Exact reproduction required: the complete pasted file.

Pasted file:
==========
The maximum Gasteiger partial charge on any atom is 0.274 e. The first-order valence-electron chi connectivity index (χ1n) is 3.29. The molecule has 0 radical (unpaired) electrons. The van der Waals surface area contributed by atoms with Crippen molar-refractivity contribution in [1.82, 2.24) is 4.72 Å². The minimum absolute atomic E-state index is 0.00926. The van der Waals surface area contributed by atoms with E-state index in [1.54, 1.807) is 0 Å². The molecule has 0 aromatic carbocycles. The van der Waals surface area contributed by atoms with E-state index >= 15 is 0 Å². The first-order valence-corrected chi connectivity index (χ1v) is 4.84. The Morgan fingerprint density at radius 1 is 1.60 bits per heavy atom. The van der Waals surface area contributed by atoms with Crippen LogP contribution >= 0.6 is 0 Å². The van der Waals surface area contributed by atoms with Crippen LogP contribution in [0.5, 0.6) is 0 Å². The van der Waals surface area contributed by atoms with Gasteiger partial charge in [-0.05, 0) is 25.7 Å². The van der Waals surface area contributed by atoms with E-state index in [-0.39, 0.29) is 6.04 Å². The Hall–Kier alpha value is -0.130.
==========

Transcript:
The maximum Gasteiger partial charge on any atom is 0.274 e. The first-order valence-electron chi connectivity index (χ1n) is 3.29. The molecule has 0 radical (unpaired) electrons. The van der Waals surface area contributed by atoms with Crippen molar-refractivity contribution in [1.82, 2.24) is 4.72 Å². The minimum absolute atomic E-state index is 0.00926. The van der Waals surface area contributed by atoms with E-state index in [1.54, 1.807) is 0 Å². The molecule has 0 aromatic carbocycles. The van der Waals surface area contributed by atoms with E-state index >= 15 is 0 Å². The first-order valence-corrected chi connectivity index (χ1v) is 4.84. The Morgan fingerprint density at radius 1 is 1.60 bits per heavy atom. The van der Waals surface area contributed by atoms with Crippen LogP contribution >= 0.6 is 0 Å². The van der Waals surface area contributed by atoms with Crippen LogP contribution in [0.5, 0.6) is 0 Å². The van der Waals surface area contributed by atoms with Gasteiger partial charge in [-0.05, 0) is 25.7 Å². The van der Waals surface area contributed by atoms with E-state index in [-0.39, 0.29) is 6.04 Å². The Hall–Kier alpha value is -0.130.